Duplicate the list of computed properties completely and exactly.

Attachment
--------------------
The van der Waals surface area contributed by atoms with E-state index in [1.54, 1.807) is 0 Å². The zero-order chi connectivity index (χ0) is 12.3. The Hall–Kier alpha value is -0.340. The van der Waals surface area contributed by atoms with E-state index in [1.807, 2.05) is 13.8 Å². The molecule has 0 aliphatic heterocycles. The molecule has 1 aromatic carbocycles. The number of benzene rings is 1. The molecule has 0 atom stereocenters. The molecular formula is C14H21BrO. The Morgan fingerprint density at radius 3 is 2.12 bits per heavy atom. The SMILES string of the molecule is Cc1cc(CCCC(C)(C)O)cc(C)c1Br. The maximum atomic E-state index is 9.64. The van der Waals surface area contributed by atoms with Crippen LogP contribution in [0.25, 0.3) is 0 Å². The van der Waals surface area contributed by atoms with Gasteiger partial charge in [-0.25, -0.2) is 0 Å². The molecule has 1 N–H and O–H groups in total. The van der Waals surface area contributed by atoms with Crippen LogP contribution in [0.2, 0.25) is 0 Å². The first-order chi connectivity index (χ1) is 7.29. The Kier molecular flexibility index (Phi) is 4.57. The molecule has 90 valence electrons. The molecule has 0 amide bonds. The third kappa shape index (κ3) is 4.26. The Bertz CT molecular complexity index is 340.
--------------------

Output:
The van der Waals surface area contributed by atoms with E-state index in [1.54, 1.807) is 0 Å². The zero-order chi connectivity index (χ0) is 12.3. The Hall–Kier alpha value is -0.340. The van der Waals surface area contributed by atoms with E-state index in [1.807, 2.05) is 13.8 Å². The molecule has 0 aliphatic heterocycles. The molecule has 1 aromatic carbocycles. The number of benzene rings is 1. The molecule has 0 atom stereocenters. The molecular formula is C14H21BrO. The Morgan fingerprint density at radius 3 is 2.12 bits per heavy atom. The SMILES string of the molecule is Cc1cc(CCCC(C)(C)O)cc(C)c1Br. The maximum atomic E-state index is 9.64. The van der Waals surface area contributed by atoms with Crippen LogP contribution in [0.25, 0.3) is 0 Å². The van der Waals surface area contributed by atoms with Gasteiger partial charge in [-0.25, -0.2) is 0 Å². The molecule has 1 N–H and O–H groups in total. The van der Waals surface area contributed by atoms with Crippen LogP contribution in [0.2, 0.25) is 0 Å². The first-order chi connectivity index (χ1) is 7.29. The Kier molecular flexibility index (Phi) is 4.57. The molecule has 90 valence electrons. The molecule has 0 amide bonds. The third kappa shape index (κ3) is 4.26. The Bertz CT molecular complexity index is 340.